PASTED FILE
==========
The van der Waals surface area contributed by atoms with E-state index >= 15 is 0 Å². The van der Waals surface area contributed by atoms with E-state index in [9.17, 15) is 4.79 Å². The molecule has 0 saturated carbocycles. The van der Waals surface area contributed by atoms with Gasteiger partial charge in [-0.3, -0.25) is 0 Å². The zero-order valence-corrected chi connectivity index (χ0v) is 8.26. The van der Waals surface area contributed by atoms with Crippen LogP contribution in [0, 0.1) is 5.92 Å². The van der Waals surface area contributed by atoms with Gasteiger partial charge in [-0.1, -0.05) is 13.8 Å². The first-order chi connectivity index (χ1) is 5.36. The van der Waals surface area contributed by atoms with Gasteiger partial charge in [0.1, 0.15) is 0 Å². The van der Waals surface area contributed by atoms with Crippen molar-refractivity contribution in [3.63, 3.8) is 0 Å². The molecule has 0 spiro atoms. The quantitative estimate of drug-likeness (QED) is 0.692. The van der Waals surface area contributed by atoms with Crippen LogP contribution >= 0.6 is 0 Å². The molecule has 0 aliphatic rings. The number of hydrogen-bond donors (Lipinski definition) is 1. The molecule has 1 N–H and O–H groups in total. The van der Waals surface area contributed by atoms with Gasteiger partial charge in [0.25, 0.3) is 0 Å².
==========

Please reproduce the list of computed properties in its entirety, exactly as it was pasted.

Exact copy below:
The van der Waals surface area contributed by atoms with E-state index >= 15 is 0 Å². The van der Waals surface area contributed by atoms with E-state index in [9.17, 15) is 4.79 Å². The molecule has 0 saturated carbocycles. The van der Waals surface area contributed by atoms with Gasteiger partial charge in [-0.3, -0.25) is 0 Å². The zero-order valence-corrected chi connectivity index (χ0v) is 8.26. The van der Waals surface area contributed by atoms with Crippen LogP contribution in [0, 0.1) is 5.92 Å². The van der Waals surface area contributed by atoms with Gasteiger partial charge in [-0.1, -0.05) is 13.8 Å². The first-order chi connectivity index (χ1) is 5.36. The van der Waals surface area contributed by atoms with Gasteiger partial charge in [0.1, 0.15) is 0 Å². The van der Waals surface area contributed by atoms with Crippen molar-refractivity contribution in [3.63, 3.8) is 0 Å². The molecule has 0 spiro atoms. The quantitative estimate of drug-likeness (QED) is 0.692. The van der Waals surface area contributed by atoms with Crippen LogP contribution >= 0.6 is 0 Å². The molecule has 0 aliphatic rings. The number of hydrogen-bond donors (Lipinski definition) is 1. The molecule has 1 N–H and O–H groups in total. The van der Waals surface area contributed by atoms with Gasteiger partial charge in [0.25, 0.3) is 0 Å².